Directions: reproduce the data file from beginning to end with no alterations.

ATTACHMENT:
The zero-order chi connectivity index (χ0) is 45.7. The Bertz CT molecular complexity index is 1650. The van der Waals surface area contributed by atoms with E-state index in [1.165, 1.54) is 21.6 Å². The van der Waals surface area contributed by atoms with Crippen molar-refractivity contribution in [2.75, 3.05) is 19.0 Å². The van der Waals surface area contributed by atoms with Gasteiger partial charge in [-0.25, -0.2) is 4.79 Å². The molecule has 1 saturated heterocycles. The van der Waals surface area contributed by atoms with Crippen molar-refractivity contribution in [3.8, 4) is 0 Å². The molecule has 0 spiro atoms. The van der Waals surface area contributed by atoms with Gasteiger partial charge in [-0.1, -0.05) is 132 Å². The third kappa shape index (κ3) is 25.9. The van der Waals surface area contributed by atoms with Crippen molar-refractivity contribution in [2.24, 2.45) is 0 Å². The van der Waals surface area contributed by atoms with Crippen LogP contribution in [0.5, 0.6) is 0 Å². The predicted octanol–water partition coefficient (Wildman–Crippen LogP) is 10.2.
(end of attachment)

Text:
The zero-order chi connectivity index (χ0) is 45.7. The Bertz CT molecular complexity index is 1650. The van der Waals surface area contributed by atoms with E-state index in [1.165, 1.54) is 21.6 Å². The van der Waals surface area contributed by atoms with Crippen molar-refractivity contribution in [2.75, 3.05) is 19.0 Å². The van der Waals surface area contributed by atoms with Gasteiger partial charge in [-0.25, -0.2) is 4.79 Å². The molecule has 1 saturated heterocycles. The van der Waals surface area contributed by atoms with Crippen molar-refractivity contribution in [3.8, 4) is 0 Å². The molecule has 0 spiro atoms. The van der Waals surface area contributed by atoms with Gasteiger partial charge in [-0.1, -0.05) is 132 Å². The third kappa shape index (κ3) is 25.9. The van der Waals surface area contributed by atoms with Crippen molar-refractivity contribution in [2.24, 2.45) is 0 Å². The van der Waals surface area contributed by atoms with Crippen LogP contribution in [0.5, 0.6) is 0 Å². The predicted octanol–water partition coefficient (Wildman–Crippen LogP) is 10.2.